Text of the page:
In my life, I have borne witness to the news of mass fatalities: the fallen soldiers in the Vietnam War, the first Gulf War and from the wars in Iraq and Afghanistan; the people we lost due to the HIV/AIDS epidemic; those killed on 9/11; the massacres of kids in schools; and the slow and steady roll call of the dead as white people have woken up to the reality of police shootings in Black and brown communities.
Yet until COVID-19, I have not been updated hourly on the rising death tolls in my suburb, in my county, in my state, in this nation and in the world.
Mortality feels imminent and pressing.
As a cancer survivor 14 years out, each year I fear a recurrence. As more and more of my friends and colleagues deliver their own news of cancer, of COVID-19 diagnoses and of other illnesses, that fear grows in me like I imagine the cancer once did. Perhaps it is my age, or my history, the pandemic or the seemingly unrelenting news of unjust killings at the hands of the police, but I think about dying often right now.
With the drumbeat of my own mortality — and that of so many other people's — beating incessantly around me, I have begun to fear that I will never be enough, that I have not done enough, that I have wasted my opportunities and ambition.
I think, mostly, about my children.
I raised my three sons in the '90s, also known as the era of life-size participation trophies. The privileged parents I knew from their school and college years approached parenting with heaps of praise and opportunities — as well as rewards, gift cards and, later, cars and trips.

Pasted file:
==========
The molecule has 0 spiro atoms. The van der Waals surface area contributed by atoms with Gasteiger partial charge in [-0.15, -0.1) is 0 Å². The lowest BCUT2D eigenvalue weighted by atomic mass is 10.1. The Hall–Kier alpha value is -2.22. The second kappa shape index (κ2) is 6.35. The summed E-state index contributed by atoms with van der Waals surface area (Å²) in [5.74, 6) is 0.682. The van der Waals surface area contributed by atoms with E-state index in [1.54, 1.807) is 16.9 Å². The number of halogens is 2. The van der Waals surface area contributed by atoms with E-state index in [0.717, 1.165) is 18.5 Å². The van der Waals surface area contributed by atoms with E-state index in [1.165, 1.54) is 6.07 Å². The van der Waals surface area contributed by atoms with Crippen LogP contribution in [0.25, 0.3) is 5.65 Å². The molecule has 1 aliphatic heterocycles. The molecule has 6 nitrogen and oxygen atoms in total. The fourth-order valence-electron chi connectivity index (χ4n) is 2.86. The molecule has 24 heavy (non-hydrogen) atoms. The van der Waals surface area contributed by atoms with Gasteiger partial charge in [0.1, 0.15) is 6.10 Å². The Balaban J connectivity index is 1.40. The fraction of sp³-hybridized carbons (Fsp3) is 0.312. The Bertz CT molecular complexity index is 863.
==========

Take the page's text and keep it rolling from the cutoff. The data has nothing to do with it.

I did the praising; I mastered the, “When you pick up your pants off the floor, then you can have a treat,” mantra of infused consequence. But I was more wary — and, as a single working mother, less financially able — to heap an endless conveyor belt of treasures upon them. Something about inculcating the expectation of a relentless cycle of shiny trinkets and dollar bills, as advocated by my contemporaries, struck me as off. So I didn’t applaud for every bite of broccoli; I didn’t give quarters for every flushed toilet. (Perhaps the latter is why toilet training proceeded more sporadically and in a less timely fashion than I would have liked.)
I was less about forever applauding each baby step than about attempting to mold accountable boys into good men. But that applause — those rewards — were all in the name of building our children's self-esteem. Somehow, my generation had determined the key to success for our own offspring was to convince them to believe they were worthy.